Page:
|K3's Astronomy - Exposure|
|"When I consider your heavens, the work of your fingers, the moon and the stars which You have set in place, what is Man that You are mindful of him?" -- Psalm 8:3,4|
|As an amateur astronomer I am
using webcam for astrophotography. It is Philips Vesta
Pro (PCVC680K) model. It uses SONY ICX098AK CCD chip.
Image acquired from Vesta Pro webcam is 24-bit RGB bitmap (AVI file uses 12-bit codec). Although 24-bit BMP format has 16777216 possible colors, it has only 256 levels of brightness - it means, that the ratio between the brightest pixel (level 255) and the detectable darkest pixel (level 1) is only 255:1 (48dB). In magnitude scale it means the difference of 6.01 mag.
The range of brightness levels on Moon' disk during the first quarter is much more than 1:255. More expensive specialised astronomy CCD cameras use 16-bit A/D converters, which guarantee the brightness ratio 65535:1 (96dB). In magnitude scale it means the difference of 12.04 mag. It allows to obtain more precise astronomy photographs, but the problem of displaying such photographs on computer monitor is the same - graphic cards work in 24-bit (eventualy 32-bit) mode, which allows 256 levels of brightness.
The possibility of displaying images with such range of brightness is to convert the original 16-bit levels image to 8-bit levels. Using a simple cutting lower 8 bits will cause similar effect as a picture was captured at 8-bits - the dark parts of image will disappear. Solution of the problem can be converting 16-bit picture to 8-bit according to logaritmic scale - the displayed brightness ratio of result picture will be still 255:1, but darker parts will be visible.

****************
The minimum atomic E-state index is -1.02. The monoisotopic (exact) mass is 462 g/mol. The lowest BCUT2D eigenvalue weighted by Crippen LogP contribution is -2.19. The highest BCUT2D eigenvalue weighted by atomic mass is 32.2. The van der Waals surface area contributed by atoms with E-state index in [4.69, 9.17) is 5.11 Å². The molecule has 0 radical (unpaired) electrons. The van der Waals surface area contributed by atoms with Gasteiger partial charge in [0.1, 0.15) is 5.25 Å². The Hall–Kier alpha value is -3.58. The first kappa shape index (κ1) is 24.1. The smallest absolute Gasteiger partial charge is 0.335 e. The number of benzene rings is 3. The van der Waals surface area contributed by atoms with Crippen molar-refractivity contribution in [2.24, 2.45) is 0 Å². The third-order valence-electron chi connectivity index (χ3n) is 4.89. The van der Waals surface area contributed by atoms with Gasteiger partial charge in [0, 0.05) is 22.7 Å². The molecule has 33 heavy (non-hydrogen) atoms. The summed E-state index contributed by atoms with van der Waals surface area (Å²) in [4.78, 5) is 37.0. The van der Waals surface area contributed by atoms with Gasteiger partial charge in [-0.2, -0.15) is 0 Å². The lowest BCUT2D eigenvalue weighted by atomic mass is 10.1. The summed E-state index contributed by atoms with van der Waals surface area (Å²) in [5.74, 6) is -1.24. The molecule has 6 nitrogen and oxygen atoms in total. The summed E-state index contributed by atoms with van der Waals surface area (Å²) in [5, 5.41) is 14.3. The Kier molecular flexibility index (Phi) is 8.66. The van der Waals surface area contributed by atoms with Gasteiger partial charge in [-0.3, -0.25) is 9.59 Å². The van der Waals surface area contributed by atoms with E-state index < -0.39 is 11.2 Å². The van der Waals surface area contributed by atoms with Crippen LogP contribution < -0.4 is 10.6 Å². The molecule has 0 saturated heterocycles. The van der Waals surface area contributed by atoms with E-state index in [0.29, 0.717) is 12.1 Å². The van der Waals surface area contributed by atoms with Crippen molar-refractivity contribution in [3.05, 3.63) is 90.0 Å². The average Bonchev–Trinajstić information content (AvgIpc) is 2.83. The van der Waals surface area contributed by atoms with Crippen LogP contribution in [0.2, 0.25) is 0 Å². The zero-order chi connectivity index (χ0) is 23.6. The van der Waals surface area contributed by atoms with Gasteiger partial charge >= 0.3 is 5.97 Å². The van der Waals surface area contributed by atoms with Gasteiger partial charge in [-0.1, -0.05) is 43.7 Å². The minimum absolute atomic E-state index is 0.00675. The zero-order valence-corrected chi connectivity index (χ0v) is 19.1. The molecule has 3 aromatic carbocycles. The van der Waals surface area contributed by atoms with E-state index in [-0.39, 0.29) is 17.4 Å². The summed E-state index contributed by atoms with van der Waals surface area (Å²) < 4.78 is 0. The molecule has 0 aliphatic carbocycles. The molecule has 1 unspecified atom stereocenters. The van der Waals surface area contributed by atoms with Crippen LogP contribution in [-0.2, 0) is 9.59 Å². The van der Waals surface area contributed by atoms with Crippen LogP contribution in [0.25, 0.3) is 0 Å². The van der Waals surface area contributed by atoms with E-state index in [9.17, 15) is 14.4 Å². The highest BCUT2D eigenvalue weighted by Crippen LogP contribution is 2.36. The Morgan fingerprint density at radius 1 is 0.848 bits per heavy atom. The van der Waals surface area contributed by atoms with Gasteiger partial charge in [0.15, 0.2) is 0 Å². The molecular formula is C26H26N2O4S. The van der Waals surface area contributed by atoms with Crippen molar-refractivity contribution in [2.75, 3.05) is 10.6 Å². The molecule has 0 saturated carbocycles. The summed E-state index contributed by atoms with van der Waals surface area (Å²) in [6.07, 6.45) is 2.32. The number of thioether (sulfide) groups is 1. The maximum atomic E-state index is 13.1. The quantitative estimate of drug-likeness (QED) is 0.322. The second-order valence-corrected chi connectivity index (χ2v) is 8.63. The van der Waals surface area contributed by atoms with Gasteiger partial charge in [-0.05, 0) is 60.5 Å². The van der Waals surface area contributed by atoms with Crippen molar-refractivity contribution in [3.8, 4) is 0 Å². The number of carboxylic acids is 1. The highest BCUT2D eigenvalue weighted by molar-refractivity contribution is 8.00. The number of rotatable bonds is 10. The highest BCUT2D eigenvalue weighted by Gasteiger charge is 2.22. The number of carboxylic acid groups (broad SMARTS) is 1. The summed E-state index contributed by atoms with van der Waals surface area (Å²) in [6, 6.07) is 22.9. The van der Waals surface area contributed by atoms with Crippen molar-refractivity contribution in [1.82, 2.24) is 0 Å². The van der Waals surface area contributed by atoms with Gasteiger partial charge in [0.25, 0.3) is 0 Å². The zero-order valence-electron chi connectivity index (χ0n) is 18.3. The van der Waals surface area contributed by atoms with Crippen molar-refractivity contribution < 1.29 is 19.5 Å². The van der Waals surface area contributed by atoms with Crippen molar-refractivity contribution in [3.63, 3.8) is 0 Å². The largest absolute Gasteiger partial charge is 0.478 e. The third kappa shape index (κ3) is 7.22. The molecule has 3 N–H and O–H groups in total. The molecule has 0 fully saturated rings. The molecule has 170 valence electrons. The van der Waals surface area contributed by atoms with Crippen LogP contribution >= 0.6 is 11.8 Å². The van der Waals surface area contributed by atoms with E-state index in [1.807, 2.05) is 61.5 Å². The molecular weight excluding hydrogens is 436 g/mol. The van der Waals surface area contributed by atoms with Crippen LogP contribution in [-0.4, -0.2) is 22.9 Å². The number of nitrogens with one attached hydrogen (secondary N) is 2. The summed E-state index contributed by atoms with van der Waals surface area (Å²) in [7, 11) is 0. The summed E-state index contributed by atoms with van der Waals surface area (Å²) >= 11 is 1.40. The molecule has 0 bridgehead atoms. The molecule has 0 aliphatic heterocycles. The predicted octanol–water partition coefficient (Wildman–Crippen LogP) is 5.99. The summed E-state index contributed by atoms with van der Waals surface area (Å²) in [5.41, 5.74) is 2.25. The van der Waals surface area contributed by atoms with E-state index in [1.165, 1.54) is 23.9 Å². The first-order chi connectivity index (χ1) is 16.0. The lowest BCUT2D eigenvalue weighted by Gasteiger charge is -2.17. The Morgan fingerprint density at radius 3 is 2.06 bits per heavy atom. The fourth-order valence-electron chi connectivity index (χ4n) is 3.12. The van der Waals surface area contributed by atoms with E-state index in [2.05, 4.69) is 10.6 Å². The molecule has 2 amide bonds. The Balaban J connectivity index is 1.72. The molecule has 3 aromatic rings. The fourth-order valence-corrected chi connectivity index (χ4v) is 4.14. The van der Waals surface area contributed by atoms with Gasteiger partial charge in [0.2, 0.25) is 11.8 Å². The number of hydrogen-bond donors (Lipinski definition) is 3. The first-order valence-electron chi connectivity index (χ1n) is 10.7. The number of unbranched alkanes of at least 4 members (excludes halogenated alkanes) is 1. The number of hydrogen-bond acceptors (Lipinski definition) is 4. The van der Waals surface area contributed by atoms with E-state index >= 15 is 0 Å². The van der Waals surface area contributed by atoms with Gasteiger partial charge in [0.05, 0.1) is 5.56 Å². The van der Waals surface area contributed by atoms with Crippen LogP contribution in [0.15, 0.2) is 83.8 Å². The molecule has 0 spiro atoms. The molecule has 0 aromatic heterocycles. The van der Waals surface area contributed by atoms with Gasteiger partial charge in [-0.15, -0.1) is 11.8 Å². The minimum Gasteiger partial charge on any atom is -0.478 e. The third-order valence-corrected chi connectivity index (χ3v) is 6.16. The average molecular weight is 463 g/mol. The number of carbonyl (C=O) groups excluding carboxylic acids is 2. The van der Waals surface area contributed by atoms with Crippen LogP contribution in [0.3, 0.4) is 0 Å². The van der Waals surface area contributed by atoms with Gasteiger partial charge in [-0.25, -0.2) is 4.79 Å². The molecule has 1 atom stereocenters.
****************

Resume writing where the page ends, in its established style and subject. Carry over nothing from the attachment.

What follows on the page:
There is a possibility to record more brigthness levels with 8-bit webcam, too. It can be achieved by superposition of two or more pictures of the same object with different exposure settings.
The above pictures show the procedure of obtaining
picture, which enable to display parts of the moon with
higher brightness ratio than 255:1 with webcam.
Superposition was done in Corel PhotoPaint
Computer generated images, real images, drawings and texts are property of the author and may not be reproduced or used without permission of author.
Last Update: 11.4.2001